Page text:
The government’s paper is littered with references to affordability, and describes planning as “a question of social justice”. To help answer that question — and in order to revive the country’s stuttering economy — Mr Johnson has pledged a building spree.
That involves doing away with the existing planning framework, which allows local people to air their opposition to new development at various points in the process, and replacing it with a US-style “zoning” system.
Under the proposals, binding housing targets would be set nationally and handed down to local planning authorities, which would then be asked to carve their districts into distinct zones. Some zones would be protected from any construction, while in others developers would receive something close to an automatic green light.
The proposals showed “the right ambition”, said Rhys Moore, an executive director at the National Housing Federation, which represents housing associations.
But he warned that “simply building more homes would not help the 8.4m people currently hit by the housing crisis in this country . . . Instead, we desperately need more social housing that people on lower incomes can afford — and there are many unanswered questions about what effect the proposed reforms will have here”.
The planning paper makes no mention of social housing, which is rented out by local councils or housing associations to those on low incomes. Once a significant component of housing supply, the construction of new social housing has slowed over the last 50 years.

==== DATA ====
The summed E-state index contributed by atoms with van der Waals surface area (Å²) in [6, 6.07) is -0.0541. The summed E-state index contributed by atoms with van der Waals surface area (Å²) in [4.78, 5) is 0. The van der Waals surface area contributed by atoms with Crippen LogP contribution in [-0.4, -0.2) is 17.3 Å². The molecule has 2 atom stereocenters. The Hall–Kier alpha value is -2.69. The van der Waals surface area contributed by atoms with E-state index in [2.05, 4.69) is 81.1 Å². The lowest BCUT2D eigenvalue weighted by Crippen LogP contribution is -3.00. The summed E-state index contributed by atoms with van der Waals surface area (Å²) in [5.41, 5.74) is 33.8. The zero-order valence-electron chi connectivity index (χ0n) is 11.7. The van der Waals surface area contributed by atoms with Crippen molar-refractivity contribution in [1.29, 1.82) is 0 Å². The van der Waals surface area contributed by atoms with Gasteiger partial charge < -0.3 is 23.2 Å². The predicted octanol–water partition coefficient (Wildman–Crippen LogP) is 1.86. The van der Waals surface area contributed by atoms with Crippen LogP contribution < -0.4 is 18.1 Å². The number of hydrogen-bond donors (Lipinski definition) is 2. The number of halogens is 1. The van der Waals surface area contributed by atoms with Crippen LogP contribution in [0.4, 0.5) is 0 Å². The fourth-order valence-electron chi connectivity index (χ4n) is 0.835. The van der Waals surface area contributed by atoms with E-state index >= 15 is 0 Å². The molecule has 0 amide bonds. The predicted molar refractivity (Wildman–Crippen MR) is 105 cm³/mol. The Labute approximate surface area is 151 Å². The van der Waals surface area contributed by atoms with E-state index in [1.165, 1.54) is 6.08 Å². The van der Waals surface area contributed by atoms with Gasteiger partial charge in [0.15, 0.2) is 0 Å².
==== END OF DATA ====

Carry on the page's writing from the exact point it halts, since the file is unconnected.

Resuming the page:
Between 1980 and 1984 local authorities built 220,000 new homes, a quarter of the total built. In the last five years they have contributed just 10,000 — roughly 1 per cent of total new supply. The number of homes built by housing associations has increased but not enough to fill the gap left by councils.
A government scheme offering to subsidise first-time buyers was welcome but risked prioritising one group of buyers at the expense of others, Ms Salomon warned. The “First Homes” scheme would give those buying their first property a 30 to 50 per cent discount on a new home. That would be locked in, with the property sold on to another first-time buyer at the same discount.
In order to make schemes viable, developers typically insist on selling the majority of homes at market rate. By forcing developers to sell a portion of each scheme at a chunky discount to first-time buyers, it “will inevitably cannibalise the delivery of other affordable housing. All socially rented housing could be wiped out to give amazingly discounted homes for first-time buyers”, said Ms Salomon.
And while a higher supply of homes might gradually flatten house price growth, tearing up the planning system would not immediately result in a construction spike, said Ms Salomon.
A lengthy legislative process, resistance from the opposition Labour party as well as some Tory councils, and the complication of devising new local plans based on the zonal system meant the reforms might not be in place by the next parliament in 2025.
“The risk with all planning reform is you create chaos in the interim while it’s all being put together,” she said.